|WO2002071493A2||Feb 7, 2002||Sep 12, 2002||Amberwave Systems Corporation||Relaxed silicon germanium platform for high speed cmos electronics and high speed analog|
|WO2002080241A1||Mar 21, 2002||Oct 10, 2002||International Business Machines Corporation||Method of forming strained silicon on insulator (ssoi) and structures formed thereby|
|WO2003017358A1||Jul 17, 2002||Feb 27, 2003||Rosemount Aerospace, Inc.||Method of manufacturing a semiconductor structure comprising sic on an oxide layer|
|WO2004006327A2||Jul 9, 2003||Jan 15, 2004||S.O.I. Tec Silicon On Insulator Technologies||Transfer of a thin layer from a wafer comprising a buffer layer|
|1||Bauer et al., "Relaxed SiGe buffers with thicknesses below 0.1 mum," Thin Solid Films 369: 152-156 (2000).|
|2||Cheng et al., "SiGe-On-Insulator (SG0I): Substrate Preparation and MOSFET Fabrication for Electron Mobility Evaluation," 2001 IEEE International SOI Conference, Oct. 1, 2001, pp. 13-14.|
|3||Delhougne et al., "Development of a new type of SiGe thin strain relaxed buffer based on the incorporation of a carbon-containing layer," Applied Surface Science 224(1-4): 91-94 (2004).|
|4||Egloff et al., "Evaluation of Strain Sources in Bond and Etchback Silicon-on-Insulator," Philips J. Res. 49(1-2): 125-138 (1995).|
|5||Fitzgerald et al., "Relaxed GexSi1-x structures for III-V integration with Si and high mobility two-dimensional electron gases in Si," J. Vac. Sci. Technol. B 10(4): 1807-1819 (1992).|
|6||Hobart et al., "On Scaling the Thin Film Si Thickness of SOI Substrates, A Perspective on Wafer Bonding for Thin Film Devices," Naval Research Laboratory, Electronics Science and Technology Division, Washington, DC 20375, 10 pages (undated).|
|7||Hollander et al., "Strain relaxation of pseudomorphic Si1-xGex/Si(100) heterostructures after hydrogen or helium ion implantation for virtual substrate fabrication," Nuclear Instruments and Methods in Physics Research B 175-177: 357-367 (2001).|
|8||Huang et al., "SiGe-on-insulator prepared by wafer bonding and layer transfer for high-performance field-effect transistors," Applied Physics Letters 78(9): 1267-1269 (2001).|
|9||Langdo et al., "SiGe-free strained Si on insulator by wafer bonding and layer transfer," Applied Physics Letters 82(24): 4256-4258 (2003).|
|10||Lyutovich et al., "Thin SiGe buffers with high Ge content for n-MOSFETs," Materials Science and Engineering B89: 341-345 (2002).|
|11||Mizuno et al., "High Performance Strained-Si p-MOSFETs on SiGe-on-Insulator Substrates Fabricated by SIMOX Technology," IDEM Technical Digest, pp. 934-936 (1999).|
|12||Tan et al., "Temperature and Stress Distribution in the SOI Structure During Fabrication," IEEE Transactions on Semiconductor Manufacturing 16(2): 314-318 (2003).|
|13||Taraschi et al., "Relaxed SiGe-on-insulator fabricated via wafer bonding and etch back," J. Vac. Sci. Technol. B 20(2): 725-727 (2002).|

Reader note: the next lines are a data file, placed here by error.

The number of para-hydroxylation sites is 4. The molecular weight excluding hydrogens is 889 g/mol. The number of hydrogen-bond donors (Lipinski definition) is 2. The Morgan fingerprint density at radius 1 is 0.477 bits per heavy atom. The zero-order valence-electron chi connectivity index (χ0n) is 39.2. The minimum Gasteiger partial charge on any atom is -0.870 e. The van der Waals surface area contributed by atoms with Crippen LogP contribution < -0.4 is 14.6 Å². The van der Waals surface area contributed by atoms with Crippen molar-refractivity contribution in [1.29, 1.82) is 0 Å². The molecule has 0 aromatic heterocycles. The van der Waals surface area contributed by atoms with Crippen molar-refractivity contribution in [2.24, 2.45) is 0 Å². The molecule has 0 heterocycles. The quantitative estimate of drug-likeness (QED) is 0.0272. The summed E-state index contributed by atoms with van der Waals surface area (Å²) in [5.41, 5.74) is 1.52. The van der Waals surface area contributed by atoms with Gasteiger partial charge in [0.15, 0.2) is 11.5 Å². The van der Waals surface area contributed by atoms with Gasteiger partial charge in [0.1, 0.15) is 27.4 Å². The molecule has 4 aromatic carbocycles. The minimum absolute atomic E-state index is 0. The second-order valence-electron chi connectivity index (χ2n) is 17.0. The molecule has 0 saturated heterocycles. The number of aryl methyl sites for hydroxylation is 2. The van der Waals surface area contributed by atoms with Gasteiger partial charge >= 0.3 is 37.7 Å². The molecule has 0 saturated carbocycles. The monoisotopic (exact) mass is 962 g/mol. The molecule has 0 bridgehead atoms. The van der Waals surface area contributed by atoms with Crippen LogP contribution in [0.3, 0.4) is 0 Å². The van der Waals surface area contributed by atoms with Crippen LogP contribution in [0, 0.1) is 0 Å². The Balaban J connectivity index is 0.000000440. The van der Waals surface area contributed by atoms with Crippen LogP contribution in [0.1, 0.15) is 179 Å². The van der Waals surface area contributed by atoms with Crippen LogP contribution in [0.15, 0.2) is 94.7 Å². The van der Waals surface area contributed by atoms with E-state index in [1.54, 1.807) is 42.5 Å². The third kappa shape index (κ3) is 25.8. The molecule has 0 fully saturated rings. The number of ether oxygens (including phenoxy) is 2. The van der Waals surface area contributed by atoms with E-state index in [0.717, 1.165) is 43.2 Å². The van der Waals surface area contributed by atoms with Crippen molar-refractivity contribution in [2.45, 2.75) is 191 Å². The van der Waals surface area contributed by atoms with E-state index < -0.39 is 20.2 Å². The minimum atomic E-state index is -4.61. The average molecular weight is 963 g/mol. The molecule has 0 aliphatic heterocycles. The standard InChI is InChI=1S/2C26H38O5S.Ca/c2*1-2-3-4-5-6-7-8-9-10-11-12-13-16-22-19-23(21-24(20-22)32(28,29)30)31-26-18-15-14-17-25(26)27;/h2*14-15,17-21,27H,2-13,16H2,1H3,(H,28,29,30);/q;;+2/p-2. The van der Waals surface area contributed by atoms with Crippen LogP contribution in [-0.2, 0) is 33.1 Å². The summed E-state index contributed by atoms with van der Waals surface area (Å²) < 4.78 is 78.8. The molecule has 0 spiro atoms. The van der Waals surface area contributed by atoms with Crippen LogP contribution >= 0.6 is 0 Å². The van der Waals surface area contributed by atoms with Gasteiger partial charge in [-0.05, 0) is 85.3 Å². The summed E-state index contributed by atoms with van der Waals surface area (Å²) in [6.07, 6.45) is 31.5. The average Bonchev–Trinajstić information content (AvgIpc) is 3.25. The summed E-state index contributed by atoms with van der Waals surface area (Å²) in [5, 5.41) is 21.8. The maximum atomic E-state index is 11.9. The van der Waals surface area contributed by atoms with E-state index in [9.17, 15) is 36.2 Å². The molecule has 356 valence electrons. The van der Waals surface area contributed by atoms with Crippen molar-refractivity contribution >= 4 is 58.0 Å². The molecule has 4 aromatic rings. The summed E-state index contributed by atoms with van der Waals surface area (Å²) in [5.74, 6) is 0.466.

|14||Tong et al., "Semiconductor on Wafer Bonding: Science and Technology," John Wiley & Sons, Inc., pp. 1-15 and 81-99.|
|Citing Patent||Filing date||Publication date||Applicant||Title|
|US8252663||Aug 28, 2012||Commissariat A L'energie Atomique Et Aux Energies Alternatives||Method of transferring a thin layer onto a target substrate having a coefficient of thermal expansion different from that of the thin layer|
|US8309431||Oct 28, 2004||Nov 13, 2012||Commissariat A L'energie Atomique||Method for self-supported transfer of a fine layer by pulsation after implantation or co-implantation|
|US8395213||Mar 12, 2013||Acorn Technologies, Inc.||Strained semiconductor using elastic edge relaxation of a stressor combined with buried insulating layer|
|US8609514||May 24, 2013||Dec 17, 2013||Commissariat A L'energie Atomique||Process for the transfer of a thin film comprising an inclusion creation step|
|US8664084 *||Sep 25, 2006||Mar 4, 2014||Commissariat A L'energie Atomique||Method for making a thin-film element|
|US8730676 *||Jan 25, 2010||May 20, 2014||Robert Bosch Gmbh||Composite component and method for producing a composite component|
|US9406798||Feb 8, 2013||Aug 2, 2016||Acorn Technologies, Inc.||Strained semiconductor using elastic edge relaxation of a stressor combined with buried insulating layer|
|US20070281445 *||Oct 28, 2004||Dec 6, 2007||Nguyet-Phuong Nguyen||Method for Self-Supported Transfer of a Fine Layer by Pulsation after Implantation or Co-Implantation|
|US20080254591 *||Sep 25, 2006||Oct 16, 2008||Chrystel Deguet||Method for Making a Thin-Film Element|
|US20120002372 *||Jan 25, 2010||Jan 5, 2012||Michele Hirsch||Composite component and method for producing a composite component|
|DE112011102840T5||Aug 25, 2011||May 29, 2013||Acorn Technologies, Inc.||Halbleiter, der durch elastische Kantenrelaxation eines Stressors in Kombination mit einer vergrabenen Isolierschicht verspannt wird|
|WO2012027551A1||Aug 25, 2011||Mar 1, 2012||Acorn Technologies, Inc.||Strained semiconductor using elastic edge relaxation of a stressor combined with buried insulating layer|
|U.S. Classification||438/458, 438/938, 257/E21.568, 438/455, 257/E29.193, 257/E21.122|
|International Classification||H01L21/762, H01L21/30, H01L21/301, H01L29/10|
|Cooperative Classification||H01L29/1054, H01L21/76259, H01L21/76254, Y10S438/938|
|European Classification||H01L29/10D2B4, H01L21/762D8B, H01L21/762D8F|